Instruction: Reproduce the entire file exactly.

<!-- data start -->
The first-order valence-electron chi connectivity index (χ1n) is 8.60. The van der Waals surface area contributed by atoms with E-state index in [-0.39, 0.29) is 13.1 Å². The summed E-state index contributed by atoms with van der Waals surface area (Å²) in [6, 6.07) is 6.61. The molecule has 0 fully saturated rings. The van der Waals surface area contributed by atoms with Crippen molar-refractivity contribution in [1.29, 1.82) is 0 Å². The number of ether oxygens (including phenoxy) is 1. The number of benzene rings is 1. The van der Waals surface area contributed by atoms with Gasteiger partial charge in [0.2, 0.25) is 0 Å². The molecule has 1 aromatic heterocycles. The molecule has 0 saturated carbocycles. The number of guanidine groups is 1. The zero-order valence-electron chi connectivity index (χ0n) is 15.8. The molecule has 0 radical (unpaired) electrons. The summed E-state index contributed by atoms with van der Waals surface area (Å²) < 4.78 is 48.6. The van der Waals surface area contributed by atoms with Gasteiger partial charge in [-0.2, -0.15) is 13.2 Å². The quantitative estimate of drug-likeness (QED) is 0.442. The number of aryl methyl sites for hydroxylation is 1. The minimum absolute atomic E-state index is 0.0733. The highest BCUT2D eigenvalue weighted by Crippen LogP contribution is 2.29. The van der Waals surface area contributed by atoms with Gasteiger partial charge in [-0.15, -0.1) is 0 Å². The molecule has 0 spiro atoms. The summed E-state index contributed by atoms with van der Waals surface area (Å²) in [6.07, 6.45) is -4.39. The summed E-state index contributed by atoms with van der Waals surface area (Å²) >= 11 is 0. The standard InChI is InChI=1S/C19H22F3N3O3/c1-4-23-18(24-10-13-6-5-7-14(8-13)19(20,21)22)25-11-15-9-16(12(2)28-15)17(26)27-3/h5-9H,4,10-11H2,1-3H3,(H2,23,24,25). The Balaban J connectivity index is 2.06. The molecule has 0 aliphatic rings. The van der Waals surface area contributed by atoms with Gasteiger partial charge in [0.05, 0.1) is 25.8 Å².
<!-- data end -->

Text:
The first-order valence-electron chi connectivity index (χ1n) is 8.60. The van der Waals surface area contributed by atoms with E-state index in [-0.39, 0.29) is 13.1 Å². The summed E-state index contributed by atoms with van der Waals surface area (Å²) in [6, 6.07) is 6.61. The molecule has 0 fully saturated rings. The van der Waals surface area contributed by atoms with Crippen molar-refractivity contribution in [1.29, 1.82) is 0 Å². The number of ether oxygens (including phenoxy) is 1. The number of benzene rings is 1. The van der Waals surface area contributed by atoms with Gasteiger partial charge in [0.2, 0.25) is 0 Å². The molecule has 1 aromatic heterocycles. The molecule has 0 saturated carbocycles. The number of guanidine groups is 1. The zero-order valence-electron chi connectivity index (χ0n) is 15.8. The molecule has 0 radical (unpaired) electrons. The summed E-state index contributed by atoms with van der Waals surface area (Å²) < 4.78 is 48.6. The van der Waals surface area contributed by atoms with Gasteiger partial charge in [-0.2, -0.15) is 13.2 Å². The quantitative estimate of drug-likeness (QED) is 0.442. The number of aryl methyl sites for hydroxylation is 1. The minimum absolute atomic E-state index is 0.0733. The highest BCUT2D eigenvalue weighted by Crippen LogP contribution is 2.29. The van der Waals surface area contributed by atoms with Gasteiger partial charge in [-0.15, -0.1) is 0 Å². The molecule has 0 spiro atoms. The summed E-state index contributed by atoms with van der Waals surface area (Å²) in [6.07, 6.45) is -4.39. The summed E-state index contributed by atoms with van der Waals surface area (Å²) >= 11 is 0. The standard InChI is InChI=1S/C19H22F3N3O3/c1-4-23-18(24-10-13-6-5-7-14(8-13)19(20,21)22)25-11-15-9-16(12(2)28-15)17(26)27-3/h5-9H,4,10-11H2,1-3H3,(H2,23,24,25). The Balaban J connectivity index is 2.06. The molecule has 0 aliphatic rings. The van der Waals surface area contributed by atoms with Gasteiger partial charge in [0.05, 0.1) is 25.8 Å².